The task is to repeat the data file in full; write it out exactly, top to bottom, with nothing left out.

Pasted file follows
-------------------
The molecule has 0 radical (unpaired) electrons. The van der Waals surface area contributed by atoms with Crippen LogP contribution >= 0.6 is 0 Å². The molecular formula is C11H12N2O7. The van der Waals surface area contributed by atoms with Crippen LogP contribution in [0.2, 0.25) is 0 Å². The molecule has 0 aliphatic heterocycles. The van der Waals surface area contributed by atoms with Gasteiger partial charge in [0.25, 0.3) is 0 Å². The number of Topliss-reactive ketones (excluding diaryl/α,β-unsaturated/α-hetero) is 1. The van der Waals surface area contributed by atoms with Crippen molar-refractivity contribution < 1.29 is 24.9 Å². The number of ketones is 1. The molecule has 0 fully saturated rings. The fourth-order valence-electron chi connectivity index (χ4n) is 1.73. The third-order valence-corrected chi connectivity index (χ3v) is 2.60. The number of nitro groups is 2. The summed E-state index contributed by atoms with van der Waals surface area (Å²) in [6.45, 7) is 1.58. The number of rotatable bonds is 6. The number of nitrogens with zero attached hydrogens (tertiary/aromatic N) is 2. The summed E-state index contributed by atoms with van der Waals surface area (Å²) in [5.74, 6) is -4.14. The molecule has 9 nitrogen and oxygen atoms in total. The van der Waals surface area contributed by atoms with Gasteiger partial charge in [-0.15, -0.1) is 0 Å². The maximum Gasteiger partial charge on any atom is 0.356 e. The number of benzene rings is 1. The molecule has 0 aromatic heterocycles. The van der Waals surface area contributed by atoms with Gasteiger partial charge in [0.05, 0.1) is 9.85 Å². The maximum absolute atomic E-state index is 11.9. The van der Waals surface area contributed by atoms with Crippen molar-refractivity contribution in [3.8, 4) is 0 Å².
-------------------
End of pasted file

The molecule has 0 radical (unpaired) electrons. The van der Waals surface area contributed by atoms with Crippen LogP contribution >= 0.6 is 0 Å². The molecular formula is C11H12N2O7. The van der Waals surface area contributed by atoms with Crippen LogP contribution in [0.2, 0.25) is 0 Å². The molecule has 0 aliphatic heterocycles. The van der Waals surface area contributed by atoms with Gasteiger partial charge in [0.25, 0.3) is 0 Å². The number of Topliss-reactive ketones (excluding diaryl/α,β-unsaturated/α-hetero) is 1. The van der Waals surface area contributed by atoms with Crippen molar-refractivity contribution < 1.29 is 24.9 Å². The number of ketones is 1. The molecule has 0 fully saturated rings. The fourth-order valence-electron chi connectivity index (χ4n) is 1.73. The third-order valence-corrected chi connectivity index (χ3v) is 2.60. The number of nitro groups is 2. The summed E-state index contributed by atoms with van der Waals surface area (Å²) in [6.45, 7) is 1.58. The number of rotatable bonds is 6. The number of nitrogens with zero attached hydrogens (tertiary/aromatic N) is 2. The summed E-state index contributed by atoms with van der Waals surface area (Å²) in [5.74, 6) is -4.14. The molecule has 9 nitrogen and oxygen atoms in total. The van der Waals surface area contributed by atoms with Gasteiger partial charge in [-0.15, -0.1) is 0 Å². The maximum Gasteiger partial charge on any atom is 0.356 e. The number of benzene rings is 1. The molecule has 0 aromatic heterocycles. The van der Waals surface area contributed by atoms with Gasteiger partial charge in [0.05, 0.1) is 9.85 Å². The maximum absolute atomic E-state index is 11.9. The van der Waals surface area contributed by atoms with Crippen molar-refractivity contribution in [3.8, 4) is 0 Å².